Why do we need so much power? To mitigate the signal degradation in interconnects between the driver and receiver. Transmitters and receivers are not two transistor devices in serial interconnects; they contain hundreds (maybe thousands) of transistors, and most of the energy is spent generating and restoring the signal. Can we reduce the power by design of interconnects? The answer is absolutely yes – by reducing the signal degradation in interconnects!
At DesignCon 20203, we discussed the major signal degradation factors and how to reduce them or design “transparent” or “clean” interconnects. The degradation factors can be broken into three categories: 1) absorption or dissipation by conductors and dielectrics and dispersion related to that; 2) reflections; and 3) coupling.
We called the first category “thermal losses” because the signal energy is literally heating the interconnect materials. Though, maybe “absorption” or “dissipation losses” are better terms.
When performing interconnect modeling, the following questions should be answered: What effects are important at a particular data rate? Does signal integrity software account for them? If all effects are included, will the model correlate with measurements?
In general, dielectric properties can be described with the permittivity that is a complex function of frequency – always for real materials! We call the real part of the permittivity the dielectric constant (Dk). The ratio of the negative imaginary part of permittivity to the real part is called loss tangent (LT) or dissipation factor (DF). It describes the power loss to heat and dispersion. A universal dielectric model may look like the one in FIGURE 4.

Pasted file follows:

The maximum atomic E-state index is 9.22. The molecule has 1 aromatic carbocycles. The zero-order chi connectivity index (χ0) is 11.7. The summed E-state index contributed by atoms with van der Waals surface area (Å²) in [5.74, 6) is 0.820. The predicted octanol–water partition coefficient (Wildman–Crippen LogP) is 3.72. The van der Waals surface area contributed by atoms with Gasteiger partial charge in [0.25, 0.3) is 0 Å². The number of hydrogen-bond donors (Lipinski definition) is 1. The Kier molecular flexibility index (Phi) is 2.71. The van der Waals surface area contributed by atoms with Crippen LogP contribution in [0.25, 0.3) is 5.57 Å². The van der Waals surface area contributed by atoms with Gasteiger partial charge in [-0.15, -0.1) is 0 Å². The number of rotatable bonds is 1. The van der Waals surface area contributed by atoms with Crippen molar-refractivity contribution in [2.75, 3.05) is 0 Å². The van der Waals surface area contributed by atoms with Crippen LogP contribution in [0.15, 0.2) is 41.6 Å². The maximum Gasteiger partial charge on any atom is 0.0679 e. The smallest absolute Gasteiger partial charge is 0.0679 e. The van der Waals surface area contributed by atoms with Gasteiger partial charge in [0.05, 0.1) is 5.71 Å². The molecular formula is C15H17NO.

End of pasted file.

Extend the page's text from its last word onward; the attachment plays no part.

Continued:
The conduction losses for the dielectric materials in the PCB and packaging dielectrics are negligibly small. They are responsible for the increase of the imaginary part below 100Hz. (This is not a typo.) There are very few free charges in the dielectrics, such as ionic carriers.
At frequencies up to 1THz, we are dealing with the relaxation of losses related to electronic polarization of atoms (RC circuit type – no oscillations). That is modeled as either multipole Debye or wideband Debye models4. That also means the Dk can only decrease with the frequency at these frequencies. We are dealing with composite solids here, mostly polymers. Lorentzian terms (oscillating RLC circuit type) are added for illustrative purposes to show the resonant properties of the solid PCB materials are important over 1THz, where Dk may go down because of the resonances.
A causal wideband Debye model is used here.5 It can be defined with Dk and LT at one frequency point: 1GHz in this case. The model analytically defines the dielectric constant and loss tangent dispersion from 0 up to 100GHz. The model is causal and includes the dispersion (change in Dk with frequency) of the phase delay and characteristic impedance, as illustrated in FIGURE 6.